Ideologically opposed to the NHI, but knowing why

There is nothing inherently moral or immoral in the concept of “ideology”; it is only the content of an ideology that can tell us anything morality-wise. For example, if an ideology is based on coercion, it should be considered immoral. On the other hand, if the ideology is premised on individual freedom, it is moral.

Each of us have an ideology — the ideas and concepts that indicate our world view, and also serve as signs others can use to try to predict our future actions. Ismail Lagardien recently accused opponents of the proposed National Health Insurance (NHI) fund of being driven by ideology (Ideology is blinding some to the merits of NHI, August 21). I will not contest this point. However, I am afraid that in his quest to defeat all ideology he sees he is blind to his own ideas and worldview — his own ideology and how it underpins his arguments.  

An ideology can, if well thought-out, understood, and applied to concretes in the world, provide one with solid principles by which one can guide one’s actions. An ideological world view can provide useful signposts for decisions and actions, especially when situations become muddled and difficult to navigate. Philosophically, there is a much bigger problem with pragmatism than ideology, but that is a discussion for another day.

Ideology is neither “bad” nor “good” in and of itself. To attempt to smear one’s opponents as blinded by ideology is, more often than not, an attempt to dodge the premises and arguments advanced by those opponents, and undermines one’s own argument. Whether you are a socialist or a liberal, your arguments are driven by an ideological world view.  

There are many reasons to oppose the NHI. In my case, Lagaardien is correct — I am ideologically opposed to the NHI. The ideological underpinning of the NHI and numerous other attempts by the state to take control of people’s lives. Free markets, freedom of speech, the rule of law, individual freedom and responsibility are the ideological motivators for opponents of the NHI.

Lagardien makes the ideological motivators of supporters of the NHI clear when he writes: “The interventions are made to advance social justice, inclusivity, rolling back some of the iniquities of the past, expanding the public or common good, promoting stability and high levels of trust among citizens.”

The words one uses indicates the concepts one holds, and act as breadcrumbs on the trail of identifying the ideology to which those concepts belong. All the concepts Lagaardien mentions — from “social justice” to “common good” — are part of an ideological paradigm that regards the state’s proper role as playing a very interventionist one in people’s private lives and decisions.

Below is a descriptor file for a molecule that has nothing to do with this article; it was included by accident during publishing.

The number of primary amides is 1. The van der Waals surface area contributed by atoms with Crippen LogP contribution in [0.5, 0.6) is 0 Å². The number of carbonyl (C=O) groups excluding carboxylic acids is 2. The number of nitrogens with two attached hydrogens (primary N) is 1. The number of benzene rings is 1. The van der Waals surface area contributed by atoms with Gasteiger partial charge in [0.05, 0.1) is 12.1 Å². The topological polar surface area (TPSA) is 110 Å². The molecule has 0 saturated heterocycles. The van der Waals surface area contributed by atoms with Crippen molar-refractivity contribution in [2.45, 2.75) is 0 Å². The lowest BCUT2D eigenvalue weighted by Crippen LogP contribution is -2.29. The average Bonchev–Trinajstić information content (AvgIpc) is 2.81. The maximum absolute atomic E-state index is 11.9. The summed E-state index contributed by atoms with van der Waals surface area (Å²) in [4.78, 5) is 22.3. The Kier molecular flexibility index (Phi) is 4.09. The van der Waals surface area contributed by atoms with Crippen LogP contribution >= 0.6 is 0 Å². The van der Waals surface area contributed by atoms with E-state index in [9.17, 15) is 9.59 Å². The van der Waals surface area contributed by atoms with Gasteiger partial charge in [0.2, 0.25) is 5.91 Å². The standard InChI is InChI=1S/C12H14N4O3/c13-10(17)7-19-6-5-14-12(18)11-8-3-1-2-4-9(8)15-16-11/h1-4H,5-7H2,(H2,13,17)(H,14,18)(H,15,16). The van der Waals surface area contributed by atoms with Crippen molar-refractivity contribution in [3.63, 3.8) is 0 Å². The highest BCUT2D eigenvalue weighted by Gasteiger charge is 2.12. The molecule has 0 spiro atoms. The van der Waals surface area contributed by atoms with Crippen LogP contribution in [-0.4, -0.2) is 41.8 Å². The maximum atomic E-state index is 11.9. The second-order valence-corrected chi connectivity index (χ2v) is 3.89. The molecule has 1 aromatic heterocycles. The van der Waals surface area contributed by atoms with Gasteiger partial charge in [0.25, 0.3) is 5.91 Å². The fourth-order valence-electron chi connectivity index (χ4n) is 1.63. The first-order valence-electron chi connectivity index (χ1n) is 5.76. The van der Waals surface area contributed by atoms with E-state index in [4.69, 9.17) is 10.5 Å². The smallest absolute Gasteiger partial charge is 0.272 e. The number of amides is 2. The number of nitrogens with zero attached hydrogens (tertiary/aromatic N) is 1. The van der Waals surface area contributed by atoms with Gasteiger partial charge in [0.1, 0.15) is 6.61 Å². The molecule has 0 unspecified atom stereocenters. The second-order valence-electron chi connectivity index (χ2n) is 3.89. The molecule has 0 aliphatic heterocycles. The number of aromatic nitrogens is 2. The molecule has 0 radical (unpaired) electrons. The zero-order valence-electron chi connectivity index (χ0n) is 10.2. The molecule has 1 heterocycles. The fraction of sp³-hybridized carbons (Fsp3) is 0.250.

Lagardien believes the state ought to play an active role in the market, and when it comes to healthcare services, the state should play an active role in providing them (if not to all of society, then at least to those unable to afford health services and products). This is an ideological position to take — there is a normative premise at play of how the state ought to act.   

Concerns about “barely concealed ideological biases” are also raised. Each of us is biased, to a greater or lesser extent. We come into arguments with individual knowledge, assumptions, and emotions — no-one is a contextless automaton.

On this point, one hopes Lagardien is intimately aware of his own biases, lest he assume only his ideological opponents are human and he is somehow above such earthly concerns. One also hopes that anyone who argues against the NHI understands why it is a deeply flawed project both economically and morally. To understand the moral premises of one’s argument is to be better equipped to make that argument.

The NHI is an immoral ideal. It requires complete state control over doctors and nurses so that the state can dictate to them where they must work, and for how much. It increases the role of the state to a point at which it will control how we spend the money we have earned on healthcare services — this ought to be the purview of free individuals, not bureaucrats or politicians. The NHI can never be justified on the basis of charity or the common good; the use of coercion negates people’s free will and decisions, and thus undercuts any attempt at charity.

Everyone, no matter their rhetorical attempts to project neutrality, has an ideology underlying their arguments. We shouldn’t strive for neutrality in any case, as though it is some Platonic ideal we can only grasp at and never attain. The words and concepts we use indicate to ourselves and others which values are important to us — after all, if we didn’t hold any values or ideology, none of these arguments would have any moral worth for us. We are better served by understanding ideologies, and not pretending that we are above ideology itself.

Chris Hattingh 
Free Market Foundation

This article was first published on BDLive on 28 August 2019

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